Mark Zuckerberg not mentioned in meta-privacy suit, judge says

A judge Tuesday dismissed motions by the District Attorney General of the District of Columbia to name Mark Zuckerberg, Meta’s chief executive, as a defendant in a privacy lawsuit.

Judge Maurice A. Ross of the District of Columbia Superior Court said in a hearing that Washington Attorney General Karl Racine had waited too long to try to modify the lawsuit to name Mr. Zuckerberg as the defendant. a move that attempted to keep him personally liable.

“The problem I have with this is you’re waiting three years,” Judge Ross said, referring to Mr Zuckerberg’s addition to the case, which was filed in court in December 2018. “What value does it add to name it? There is no more relief for the consumers of the neighbourhood.”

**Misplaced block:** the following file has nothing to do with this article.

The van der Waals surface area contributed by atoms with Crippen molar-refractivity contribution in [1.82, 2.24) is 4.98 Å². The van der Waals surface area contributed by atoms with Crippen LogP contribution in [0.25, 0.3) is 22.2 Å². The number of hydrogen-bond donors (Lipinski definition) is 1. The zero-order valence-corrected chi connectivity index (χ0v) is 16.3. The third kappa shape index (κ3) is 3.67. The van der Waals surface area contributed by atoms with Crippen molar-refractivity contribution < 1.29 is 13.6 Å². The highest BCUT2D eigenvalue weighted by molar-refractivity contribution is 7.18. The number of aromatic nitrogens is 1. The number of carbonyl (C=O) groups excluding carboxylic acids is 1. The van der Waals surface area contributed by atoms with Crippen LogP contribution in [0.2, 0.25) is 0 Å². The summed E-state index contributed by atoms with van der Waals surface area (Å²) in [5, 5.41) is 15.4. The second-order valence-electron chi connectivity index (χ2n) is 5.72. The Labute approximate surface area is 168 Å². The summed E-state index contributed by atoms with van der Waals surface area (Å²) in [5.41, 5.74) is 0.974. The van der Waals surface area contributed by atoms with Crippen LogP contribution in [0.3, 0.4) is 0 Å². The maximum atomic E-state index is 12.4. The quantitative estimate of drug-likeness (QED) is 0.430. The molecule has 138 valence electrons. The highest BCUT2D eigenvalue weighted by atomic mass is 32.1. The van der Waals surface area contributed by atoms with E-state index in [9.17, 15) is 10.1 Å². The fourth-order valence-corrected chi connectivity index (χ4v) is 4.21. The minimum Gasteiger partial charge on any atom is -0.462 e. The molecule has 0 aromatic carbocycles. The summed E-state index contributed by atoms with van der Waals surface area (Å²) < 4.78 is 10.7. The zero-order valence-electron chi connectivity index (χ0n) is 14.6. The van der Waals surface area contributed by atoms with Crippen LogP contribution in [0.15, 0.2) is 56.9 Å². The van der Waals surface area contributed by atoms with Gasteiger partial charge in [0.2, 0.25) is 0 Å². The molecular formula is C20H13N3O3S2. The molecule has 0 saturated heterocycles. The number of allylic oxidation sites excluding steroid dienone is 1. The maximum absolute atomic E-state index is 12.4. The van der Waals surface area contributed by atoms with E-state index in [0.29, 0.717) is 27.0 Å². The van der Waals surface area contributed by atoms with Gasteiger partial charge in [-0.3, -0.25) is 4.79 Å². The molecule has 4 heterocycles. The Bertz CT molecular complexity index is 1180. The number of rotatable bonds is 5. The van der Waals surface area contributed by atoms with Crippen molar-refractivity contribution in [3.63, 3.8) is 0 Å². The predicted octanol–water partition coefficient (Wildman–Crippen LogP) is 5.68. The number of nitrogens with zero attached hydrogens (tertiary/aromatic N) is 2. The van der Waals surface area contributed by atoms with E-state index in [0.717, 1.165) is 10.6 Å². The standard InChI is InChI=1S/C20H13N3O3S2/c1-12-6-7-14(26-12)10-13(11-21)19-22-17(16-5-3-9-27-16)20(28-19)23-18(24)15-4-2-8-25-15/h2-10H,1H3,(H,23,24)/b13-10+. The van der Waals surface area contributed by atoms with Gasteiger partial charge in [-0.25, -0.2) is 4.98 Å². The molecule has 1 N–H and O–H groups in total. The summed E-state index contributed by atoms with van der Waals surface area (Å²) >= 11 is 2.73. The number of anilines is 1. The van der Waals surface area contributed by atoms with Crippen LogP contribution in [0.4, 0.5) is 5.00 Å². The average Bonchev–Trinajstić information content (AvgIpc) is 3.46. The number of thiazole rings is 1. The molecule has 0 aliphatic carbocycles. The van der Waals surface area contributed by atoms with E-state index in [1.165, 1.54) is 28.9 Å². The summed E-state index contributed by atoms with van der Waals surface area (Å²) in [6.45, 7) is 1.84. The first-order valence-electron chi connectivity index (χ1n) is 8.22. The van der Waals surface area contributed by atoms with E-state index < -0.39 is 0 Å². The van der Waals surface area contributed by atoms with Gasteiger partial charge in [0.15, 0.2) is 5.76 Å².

Judge Ross also opposed a demand by Mr. Racine to impeach Mr. Zuckerberg from the trial.

Mr Racine’s lawsuit accused Facebook, which renamed itself Meta last year, of misleading consumers about privacy on the platform by allowing Cambridge Analytica, a political consultancy, to obtain sensitive data from more than 87 million users. , including more than half of the district’s residents. †

Mr. Racine attempted to add Mr. Zuckerberg as a defendant in October and said he wanted to send a message to all company leaders that they could be responsible for harming consumers. Mr. Zuckerberg, by being named in the lawsuit, could have been exposed to financial and other sanctions.

Facebook is at the center of multiple legal battles with regulators. It is the target of antitrust and consumer protection lawsuits by the Federal Trade Commission and several prosecutors.

The office of Meta and Mr. Racine declined to comment.

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